added if ad is not paid at the
time the order is placed. All
phone numbers are with an
area code of 605, unless other-
wise indicated.
AUCTION. Tuesday, June 25, 10 am,
Hoven, SD. M&R Auctions, Gary Mc-
Cloud 605-769-1181, Sam McCloud
605-769-0088, Lewis Reuer 605-281-
1067, www.mandrauctions.com.
tirement Farm and Collector Tractors
Auction. Saturday, June 29, 9 am,
Miller, SD. M&R Auctions, Gary Mc-
Cloud 605-769-1181, Sam McCloud
605-769-0088, Lewis Reuer 605-281-
1067, www.mandrauctions.com.
$19.99/month (for 12 mos.) & High
Speed Internet starting at
$14.95/month (where available.)
SAVE! Ask About SAME DAY Instal-
lation! CALL Now! 1-800-308-1892.
SAVE ON CABLE TV-Internet-Digital
Phone-Satellite. You’ve Got A Choice!
Options from ALL major service
providers. Call us to learn more!
CALL Today. 888-337-5453.
By Satellite! Speeds up to 12mbps!
(200x faster than dial-up.) Starting at
$49.95/mo. CALL NOW & GO FAST!
TIONS, grades 9-12 open with the
Kimball School District, Kimball, SD.
Offering a competitive starting salary
and hiring schedule. Please contact
Sheri Hardman, superintendent, for
more information, 605-778-6231 or
has opening for a FT Police Officer.
Application may be requested or
picked up at Mobridge Police Depart-
ment or online at www.mobridgepo-
lice.org. Application Deadline is Mon-
day June 17th, 2013.
TROOPER - Begin a challenging and
rewarding career with opportunities
for growth and advancement. Apply
at www.nd.gov/ndhp or call 701-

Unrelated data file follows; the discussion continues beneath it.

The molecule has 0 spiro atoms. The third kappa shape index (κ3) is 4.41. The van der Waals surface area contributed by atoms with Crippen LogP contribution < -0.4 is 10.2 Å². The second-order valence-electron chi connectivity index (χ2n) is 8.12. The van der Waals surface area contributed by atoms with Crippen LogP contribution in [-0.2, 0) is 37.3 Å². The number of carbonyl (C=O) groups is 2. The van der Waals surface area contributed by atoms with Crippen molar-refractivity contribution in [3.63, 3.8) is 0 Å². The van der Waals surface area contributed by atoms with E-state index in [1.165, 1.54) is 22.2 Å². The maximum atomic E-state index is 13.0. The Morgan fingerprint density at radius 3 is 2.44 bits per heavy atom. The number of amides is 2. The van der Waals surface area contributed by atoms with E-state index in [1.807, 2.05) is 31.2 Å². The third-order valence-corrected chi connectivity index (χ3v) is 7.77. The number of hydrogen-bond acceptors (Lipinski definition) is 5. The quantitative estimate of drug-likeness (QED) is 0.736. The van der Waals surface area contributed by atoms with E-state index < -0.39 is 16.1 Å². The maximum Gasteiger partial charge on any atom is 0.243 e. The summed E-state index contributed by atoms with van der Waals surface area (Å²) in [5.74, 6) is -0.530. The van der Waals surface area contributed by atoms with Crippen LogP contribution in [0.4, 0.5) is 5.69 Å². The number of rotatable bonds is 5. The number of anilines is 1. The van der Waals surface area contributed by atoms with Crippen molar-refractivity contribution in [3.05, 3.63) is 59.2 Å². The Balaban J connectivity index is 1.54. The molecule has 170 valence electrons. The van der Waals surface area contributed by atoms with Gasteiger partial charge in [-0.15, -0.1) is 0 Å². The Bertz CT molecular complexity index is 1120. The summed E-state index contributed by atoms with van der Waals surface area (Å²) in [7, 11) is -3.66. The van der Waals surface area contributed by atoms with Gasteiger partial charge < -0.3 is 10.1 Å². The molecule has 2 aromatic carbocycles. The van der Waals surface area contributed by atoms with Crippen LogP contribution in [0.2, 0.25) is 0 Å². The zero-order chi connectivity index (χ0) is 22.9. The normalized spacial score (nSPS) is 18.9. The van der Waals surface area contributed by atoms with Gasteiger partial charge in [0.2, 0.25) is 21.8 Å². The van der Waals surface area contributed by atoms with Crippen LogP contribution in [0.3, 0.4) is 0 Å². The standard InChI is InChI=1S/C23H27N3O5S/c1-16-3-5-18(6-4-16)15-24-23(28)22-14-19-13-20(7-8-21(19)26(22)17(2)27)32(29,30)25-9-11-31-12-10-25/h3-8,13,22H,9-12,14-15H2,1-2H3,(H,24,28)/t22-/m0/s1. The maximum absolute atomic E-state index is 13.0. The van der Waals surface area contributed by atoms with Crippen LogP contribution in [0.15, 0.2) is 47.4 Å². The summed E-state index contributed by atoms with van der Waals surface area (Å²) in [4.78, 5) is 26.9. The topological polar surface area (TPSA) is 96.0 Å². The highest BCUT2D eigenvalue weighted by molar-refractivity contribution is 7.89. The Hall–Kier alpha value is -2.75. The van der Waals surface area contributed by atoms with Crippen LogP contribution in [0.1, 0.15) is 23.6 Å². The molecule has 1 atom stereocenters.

328-2455. Closing dates: 6/19/13
for applicants testing in Grand Forks
and Fargo and 7/2/13 for applicants
testing in Bismarck. EOE.
ing applications for the position of
City Administrator. Minimum qualifi-
cations required are a graduate from
an accredited college or university
with a public administration back-
ground and two (2) years’ of progres-
sively responsible professional man-
agement position in a similar or
larger sized municipal environment,
or any equivalent combination of ex-
perience, education and training,
which provides the desired knowl-
edge, skills and abilities. Full benefit
package and salary DOQ. Please send
resume and letter of application to
Lisa Edelman, Finance Officer, PO
Box 178, Freeman, SD 57029. Dead-
line for applications is June 28, 2013.
- STARTS HERE! Statewide construc-
tion jobs, $12.00 - $18.00 OR MORE.
No experience necessary. Apply on-
line www.sdwork.org. #construction-
ings: SPED K-12 (2 Positions), SPED
Early Childhood. Contact: Dr.
Stephen Schulte, Supt., 516 8th Ave.
W. Sisseton, SD 57262, (605)698-
7613. Positions open until filled.
- STARTS HERE! Statewide construc-
tion jobs, $12.00 - $18.00 OR MORE.
No experience necessary. Apply on-
line www.sdwork.org. #construction-
Ed teacher. Closes 06/14/13. Kevin
Coles, PO Box 190, Britton, SD
57430; kevin.coles@k12.sd.us; 605-
taking applications for full- time Dou-
glas County Highway Superintend-
ent. Must have valid Class A Driver’s
License. Experience in road/bridge
construction/maintenance. For ap-
plication contact: Douglas County
Auditor (605) 724-2423.
business account manager. Work on-
line from home. Hourly/salary based
on experience. Some evenings, week-
ends. Degree/management experi-
ence preferred. careers@smartsale-
- STARTS HERE! Statewide construc-
tion jobs, $12.00 - $18.00 OR MORE.
No experience necessary. Apply on-
line www.sdwork.org. #construction-
FoR sALe
2004 CASE IH JX100 with 5FT. Tiger
Mower. SER/AGJX10AB132358
1,100 HRS. $22,000 Firm. Can be
seen at Kennebec Highway Shop.
605-869-2261 or 605-280-5478.
HeALtH & BeAutY
you undergo transvaginal placement